• If one of the distributor’s sales reps has poor customer service skills and offends a buyer, it can reflect poorly on your brand.
  • By passing your sales off to a distributor, you forfeit your direct line to buyer feedback. Valuable product and brand feedback will now be filtered through the distributor’s reps, if it makes it to you at all. This dulls your awareness of your brand and products.
  • Distributors place large orders and have long payment cycles (typically Net 30 or Net 45), which can tie up your production and cash flow.
  • Distributors and volume retailers drive hard bargains. Their contracts are laden with complex clauses and industry speak (for a taste of this, refer to the “Big Retail, Distributors, & Brokers” section in our Glossary). If you don’t read and internalize the fine print, you can easily get burned. Have a lawyer with experience in retail review all distributor contracts.
  • If you have a large product line, distributors are likely only to take on a selection from it, and usually just your top 3–6 sellers. This is not necessarily a downside unless you’d rather your full assortment be available at every store you sell to.

Finding A Balance

In short, when you sign on with a distributor, you forfeit a lot of control over your brand. Distributors can be a serious headache to work with because they will behave in a way that makes the most sense to them and their business. From your standpoint, they will often appear to be completely incompetent and irrational, but they’re just running their business the way they’re going to run it. If you don’t like it, tough.

Naturally, there’s a time and a place for distributors. It’s a personal question of whether you really need them for your business, and if your goal is to get big, then you will have to play that game at some point. Just don’t expect them to be a magic bullet solution to all of your problems.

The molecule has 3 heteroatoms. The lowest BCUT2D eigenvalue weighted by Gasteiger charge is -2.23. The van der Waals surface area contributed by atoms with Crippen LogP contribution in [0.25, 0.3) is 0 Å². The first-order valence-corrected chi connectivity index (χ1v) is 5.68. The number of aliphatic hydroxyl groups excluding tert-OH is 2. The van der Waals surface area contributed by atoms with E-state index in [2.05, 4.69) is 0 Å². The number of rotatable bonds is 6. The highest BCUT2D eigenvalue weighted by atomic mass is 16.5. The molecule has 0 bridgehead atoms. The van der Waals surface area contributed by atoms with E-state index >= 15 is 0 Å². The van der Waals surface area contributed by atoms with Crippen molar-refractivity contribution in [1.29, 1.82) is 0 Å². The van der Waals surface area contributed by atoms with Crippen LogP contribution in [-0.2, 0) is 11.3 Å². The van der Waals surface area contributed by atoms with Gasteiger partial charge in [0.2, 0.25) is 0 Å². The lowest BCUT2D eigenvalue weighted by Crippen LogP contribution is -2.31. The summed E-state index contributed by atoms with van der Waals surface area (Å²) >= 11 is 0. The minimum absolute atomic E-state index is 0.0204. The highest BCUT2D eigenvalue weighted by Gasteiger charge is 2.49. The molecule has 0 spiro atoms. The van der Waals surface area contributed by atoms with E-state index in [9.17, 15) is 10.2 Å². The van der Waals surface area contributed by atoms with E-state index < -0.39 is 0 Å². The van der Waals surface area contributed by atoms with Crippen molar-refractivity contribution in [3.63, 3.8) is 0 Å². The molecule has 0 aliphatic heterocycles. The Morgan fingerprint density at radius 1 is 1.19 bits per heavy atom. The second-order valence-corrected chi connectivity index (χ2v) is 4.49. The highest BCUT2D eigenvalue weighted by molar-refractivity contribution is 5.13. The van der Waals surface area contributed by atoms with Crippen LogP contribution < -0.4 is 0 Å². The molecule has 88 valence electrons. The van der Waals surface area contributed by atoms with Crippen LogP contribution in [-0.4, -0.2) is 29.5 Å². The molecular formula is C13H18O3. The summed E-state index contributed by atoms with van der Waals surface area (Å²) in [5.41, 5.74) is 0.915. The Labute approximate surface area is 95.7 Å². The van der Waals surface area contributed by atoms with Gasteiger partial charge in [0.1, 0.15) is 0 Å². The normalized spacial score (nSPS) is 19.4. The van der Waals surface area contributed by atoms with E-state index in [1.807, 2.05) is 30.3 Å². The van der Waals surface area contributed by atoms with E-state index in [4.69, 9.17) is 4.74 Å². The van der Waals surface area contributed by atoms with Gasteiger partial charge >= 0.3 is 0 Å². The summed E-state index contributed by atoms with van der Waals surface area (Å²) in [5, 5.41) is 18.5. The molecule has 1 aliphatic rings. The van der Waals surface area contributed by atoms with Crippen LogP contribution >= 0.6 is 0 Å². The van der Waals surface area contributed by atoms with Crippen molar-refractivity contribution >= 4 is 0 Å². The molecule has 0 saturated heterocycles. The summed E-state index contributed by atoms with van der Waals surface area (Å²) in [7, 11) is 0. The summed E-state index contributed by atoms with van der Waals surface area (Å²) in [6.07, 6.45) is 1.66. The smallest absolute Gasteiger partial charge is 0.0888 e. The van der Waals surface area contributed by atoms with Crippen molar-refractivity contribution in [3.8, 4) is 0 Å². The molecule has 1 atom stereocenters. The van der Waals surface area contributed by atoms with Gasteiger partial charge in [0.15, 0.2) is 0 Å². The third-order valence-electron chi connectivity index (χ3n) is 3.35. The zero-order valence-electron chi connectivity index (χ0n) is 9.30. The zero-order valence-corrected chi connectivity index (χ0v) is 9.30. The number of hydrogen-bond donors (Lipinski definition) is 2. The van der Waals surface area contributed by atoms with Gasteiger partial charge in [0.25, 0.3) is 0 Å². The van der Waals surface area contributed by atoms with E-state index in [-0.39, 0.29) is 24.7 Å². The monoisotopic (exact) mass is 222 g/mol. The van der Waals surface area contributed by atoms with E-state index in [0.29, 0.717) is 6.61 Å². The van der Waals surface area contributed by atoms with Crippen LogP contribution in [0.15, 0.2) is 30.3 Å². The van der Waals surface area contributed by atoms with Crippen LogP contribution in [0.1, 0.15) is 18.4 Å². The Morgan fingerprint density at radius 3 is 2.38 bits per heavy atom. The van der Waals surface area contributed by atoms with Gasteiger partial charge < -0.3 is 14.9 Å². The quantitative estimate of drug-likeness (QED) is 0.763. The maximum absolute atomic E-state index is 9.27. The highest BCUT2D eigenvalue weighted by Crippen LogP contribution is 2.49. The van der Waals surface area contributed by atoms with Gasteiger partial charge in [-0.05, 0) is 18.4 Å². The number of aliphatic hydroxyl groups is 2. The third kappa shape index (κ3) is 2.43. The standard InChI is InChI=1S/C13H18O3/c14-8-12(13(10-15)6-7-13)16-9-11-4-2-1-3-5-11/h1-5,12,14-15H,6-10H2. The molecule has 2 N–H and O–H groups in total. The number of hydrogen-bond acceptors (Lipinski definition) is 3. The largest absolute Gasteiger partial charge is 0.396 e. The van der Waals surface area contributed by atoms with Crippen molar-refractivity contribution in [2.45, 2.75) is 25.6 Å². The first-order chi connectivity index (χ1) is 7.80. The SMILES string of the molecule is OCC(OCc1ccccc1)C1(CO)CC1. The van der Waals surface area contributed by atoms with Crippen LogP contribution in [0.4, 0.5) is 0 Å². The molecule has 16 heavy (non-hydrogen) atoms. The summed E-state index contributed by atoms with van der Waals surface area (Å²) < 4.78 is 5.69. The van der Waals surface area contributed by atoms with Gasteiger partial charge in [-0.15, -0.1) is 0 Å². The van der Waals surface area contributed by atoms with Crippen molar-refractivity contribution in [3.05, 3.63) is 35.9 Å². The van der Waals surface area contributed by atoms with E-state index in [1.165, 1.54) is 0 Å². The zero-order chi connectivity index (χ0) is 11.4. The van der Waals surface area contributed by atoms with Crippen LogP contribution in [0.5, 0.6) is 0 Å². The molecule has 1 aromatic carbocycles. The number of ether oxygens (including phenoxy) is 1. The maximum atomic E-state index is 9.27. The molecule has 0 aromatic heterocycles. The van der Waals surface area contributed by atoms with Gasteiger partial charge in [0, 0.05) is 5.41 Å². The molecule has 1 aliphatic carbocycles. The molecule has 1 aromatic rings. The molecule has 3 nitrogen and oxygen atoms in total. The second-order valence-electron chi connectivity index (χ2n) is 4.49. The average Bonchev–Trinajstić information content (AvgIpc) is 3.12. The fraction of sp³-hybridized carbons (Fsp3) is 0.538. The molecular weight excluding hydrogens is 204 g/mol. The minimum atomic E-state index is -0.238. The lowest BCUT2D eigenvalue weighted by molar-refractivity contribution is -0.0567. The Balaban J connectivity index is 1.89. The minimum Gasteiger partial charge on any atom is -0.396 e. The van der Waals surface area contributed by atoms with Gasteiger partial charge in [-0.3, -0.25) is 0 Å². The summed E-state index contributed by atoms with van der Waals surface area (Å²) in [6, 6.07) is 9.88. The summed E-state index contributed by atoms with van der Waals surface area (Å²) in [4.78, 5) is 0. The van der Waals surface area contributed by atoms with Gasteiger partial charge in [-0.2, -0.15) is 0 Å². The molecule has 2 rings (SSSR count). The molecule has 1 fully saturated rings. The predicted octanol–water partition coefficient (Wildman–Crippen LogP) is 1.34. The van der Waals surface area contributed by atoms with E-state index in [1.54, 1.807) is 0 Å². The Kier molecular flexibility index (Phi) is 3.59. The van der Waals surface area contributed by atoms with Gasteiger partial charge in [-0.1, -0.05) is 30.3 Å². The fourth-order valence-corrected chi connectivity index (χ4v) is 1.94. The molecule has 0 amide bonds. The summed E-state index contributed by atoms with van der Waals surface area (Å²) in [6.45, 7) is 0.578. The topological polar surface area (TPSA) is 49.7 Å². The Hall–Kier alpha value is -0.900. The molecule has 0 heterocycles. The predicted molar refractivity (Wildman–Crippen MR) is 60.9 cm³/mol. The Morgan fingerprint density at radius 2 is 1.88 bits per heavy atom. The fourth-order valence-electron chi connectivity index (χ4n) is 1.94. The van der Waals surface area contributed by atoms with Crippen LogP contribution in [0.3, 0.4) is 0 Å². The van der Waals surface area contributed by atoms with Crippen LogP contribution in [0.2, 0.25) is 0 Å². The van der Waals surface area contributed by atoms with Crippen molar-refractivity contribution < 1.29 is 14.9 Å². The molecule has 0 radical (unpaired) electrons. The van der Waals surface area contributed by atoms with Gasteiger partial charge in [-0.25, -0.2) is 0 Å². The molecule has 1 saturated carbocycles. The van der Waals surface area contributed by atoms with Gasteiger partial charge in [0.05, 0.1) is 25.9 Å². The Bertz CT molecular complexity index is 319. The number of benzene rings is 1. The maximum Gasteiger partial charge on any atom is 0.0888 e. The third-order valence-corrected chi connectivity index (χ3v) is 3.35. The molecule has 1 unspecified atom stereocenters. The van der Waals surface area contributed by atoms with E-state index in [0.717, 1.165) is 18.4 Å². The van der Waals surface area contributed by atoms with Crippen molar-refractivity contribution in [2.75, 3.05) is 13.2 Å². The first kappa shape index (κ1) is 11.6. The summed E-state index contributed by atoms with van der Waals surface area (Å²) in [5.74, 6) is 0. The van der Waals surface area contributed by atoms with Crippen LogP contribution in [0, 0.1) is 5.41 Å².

The Golden Rule of Wholesale

At the end of the day, there is one golden rule of wholesale that, when internalized and applied to everything that you do, will work wonders for your business, and go endlessly far in smoothing the road ahead:

Your primary consideration in everything that you do should be, How can we make our retailer’s lives easier? In the case of distribution, the question you should ask yourself is, What do my retailers need? If you’re hearing many of your retailers tell you that working with you is a pain because you only sell direct, then it’s time to look into your distributor options. If most of your accounts are independent shops that are content buying from you directly, then stick with self-distribution, and live by that golden rule within that distribution strategy.

Give the retailer what they need, and don’t be a pain to work with. It’s really that simple. The easier you are to work with, the more you will stand out from the legions of Small Wholesale Producers who are learning customer service on the fly, and the happier your buyers will be to order more and more of your product.

Retailers need a lot from you, and we’ll cover much of it in the posts that follow. But there’s only one sure-fire way to know a particular retailer’s needs: come right out and ask them. What are their pain points with your product? Maybe your case size is too large, or your packaging lacks certain key info. Maybe you’re priced too high. What are their pain points with your competition? Maybe they’re too cocky or aloof, and they don’t check in frequently enough. Maybe they check in too frequently. Maybe their packaging is drab and they don’t offer demos.

Any number of things can make you a pain to work with. Your distribution strategy can certainly be one. Retailers are generally too kind-hearted to volunteer criticism of your brand, so you need to ask, and you need to show that you are listening by incorporating whatever you reasonably can into your wholesale program.

The purpose of this blog is to provide tips and tricks of the trade that will help you sell your brand more gracefully, efficiently, and profitably, while avoiding the common pitfalls of wholesale. At their essence, these tips and tricks boil down to our one golden rule:

You will see this maxim repeated under various guises throughout the posts that follow, because it is absolutely fundamental to the success of your wholesale business. Take it to heart, and let it guide you in every business decision you make.

Shelf Life

SALES TACTICS FOR SMALL WHOLESALE PRODUCERS

Matt Robertson

Written by

Longtime B2B salesperson for specialty food brands.

Shelf Life

SALES TACTICS FOR SMALL WHOLESALE PRODUCERS